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    In Pharaoh's Army: Memories of a Lost War (Paperback) By (author) Tobias Wolff

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    DescriptionHaving survived the childhood recorded in "This Boy's Life", Tobias Wolff finds himself serving in Vietnam and assigned to a unit in the Mekong Delta. Innocent, self-deluded but rapidly growing less so, he fumbles his way through close shaves and foolish risks; for, despite his impressive credentials as a paratrooper and former Green Beret, he recognizes in himself laughably little talent for the military life. A young officer out of his depth, he lives in boredom and terror and grief for lost friends, then and in the years to come, he reckons the cost of staying alive.


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  • Full bibliographic data for In Pharaoh's Army

    Title
    In Pharaoh's Army
    Subtitle
    Memories of a Lost War
    Authors and contributors
    By (author) Tobias Wolff
    Physical properties
    Format: Paperback
    Number of pages: 224
    Width: 130 mm
    Height: 197 mm
    Thickness: 14 mm
    Weight: 149 g
    Language
    English
    ISBN
    ISBN 13: 9780330340199
    ISBN 10: 0330340190
    Classifications

    BIC subject category V2: DSK
    BIC E4L: BIO
    BIC language qualifier (language as subject) V2: 2ADF
    DC20: 813.54
    BIC subject category V2: DSBH, BGA
    BIC geographical qualifier V2: 1FMV
    Nielsen BookScan Product Class 3: T4.5A
    BISAC V2.8: BIO007000
    Libri: B-090
    Warengruppen-Systematik des deutschen Buchhandels: 15700
    LC subject heading: ,
    BISAC V2.8: HIS048000
    BIC subject category V2: 2ADF, 1FMV
    Thema V1.0: DSK, DSBH, DNBA
    Edition
    New edition
    Edition statement
    New edition
    Publisher
    Pan MacMillan
    Imprint name
    PICADOR
    Publication date
    13 October 1995
    Publication City/Country
    London
    Review text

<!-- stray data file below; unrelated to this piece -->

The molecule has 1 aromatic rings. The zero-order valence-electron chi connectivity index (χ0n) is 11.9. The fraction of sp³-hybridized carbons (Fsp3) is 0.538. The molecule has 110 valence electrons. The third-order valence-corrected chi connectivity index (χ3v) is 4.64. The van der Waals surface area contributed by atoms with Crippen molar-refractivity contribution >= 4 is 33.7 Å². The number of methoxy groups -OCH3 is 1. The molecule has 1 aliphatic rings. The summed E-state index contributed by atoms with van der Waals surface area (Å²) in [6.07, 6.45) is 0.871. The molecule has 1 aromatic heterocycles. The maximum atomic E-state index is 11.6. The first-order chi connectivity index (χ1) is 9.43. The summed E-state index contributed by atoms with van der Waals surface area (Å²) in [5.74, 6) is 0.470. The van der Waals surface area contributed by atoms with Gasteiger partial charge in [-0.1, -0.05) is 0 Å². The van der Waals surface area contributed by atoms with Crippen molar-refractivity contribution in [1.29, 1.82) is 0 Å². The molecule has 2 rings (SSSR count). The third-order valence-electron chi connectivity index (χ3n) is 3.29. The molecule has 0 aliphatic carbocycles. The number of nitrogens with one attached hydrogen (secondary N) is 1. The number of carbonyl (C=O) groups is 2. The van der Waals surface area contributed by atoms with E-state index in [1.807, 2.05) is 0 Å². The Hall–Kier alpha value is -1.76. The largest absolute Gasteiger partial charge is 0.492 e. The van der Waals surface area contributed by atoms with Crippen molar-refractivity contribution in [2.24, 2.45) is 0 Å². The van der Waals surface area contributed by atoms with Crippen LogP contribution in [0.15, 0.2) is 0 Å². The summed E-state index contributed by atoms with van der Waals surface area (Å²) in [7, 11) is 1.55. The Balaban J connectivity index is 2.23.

Wolff continues his memoirs in this excellent volume, with his keen prose, dispassionate mordancy, and writer's attention to mood and characters applied to Vietnam's moral absurdity. The target rifles, scout troops, and juvenile delinquency described in This Boy's Life (1989) find ironic parallels here in M-16s, Special Forces, and wartime cynicism. After flunking out of prep school and jumping ship in the merchant marine, Wolff drifted into the army at 18 in 1965, having given little real thought to either the war or adulthood. Basic training and officer's candidate school subsequently confirmed to him his unsuitability for the soldier's life while the Army mechanically processed him along. His field posting as a military liaison to the South Vietnamese army, however, was less hazardous than his boot-camp peers' lethal assignments to the north. Initially, his most complicated mission was trading a Chinese rifle for a distant base's color TV in time for the "Bonanza" Thanksgiving special, and his luck held throughout the constant threat of Vietcong snipers and even the Tet Offensive. Alongside the obtuse inefficiency of his gung-ho replacement and the "Quiet American" idealism of a Foreign Service friend, Wolff's potential for youthful self-delusion and malevolence are only heightened in Vietnam; these are expressed in his insincere defense of the war in an argument with the father of a friend (who would desert just before shipping out) and his willful negligence to spite an officer, which resulted in a hamlet being flattened under a hovering Chinook helicopter. After coming unscathed out of this dispiriting and undistinguished tour of duty, Wolff attended a send-off party with Vietnamese hosts who, in mocking recognition of his services, served a dog stew made from the puppy he had adopted on his arrival. If less intense than his earlier memoir's portrayal of a troubled childhood, this candid work evenly weighs the many costs and few gains of coming of age in a war. (Kirkus Reviews)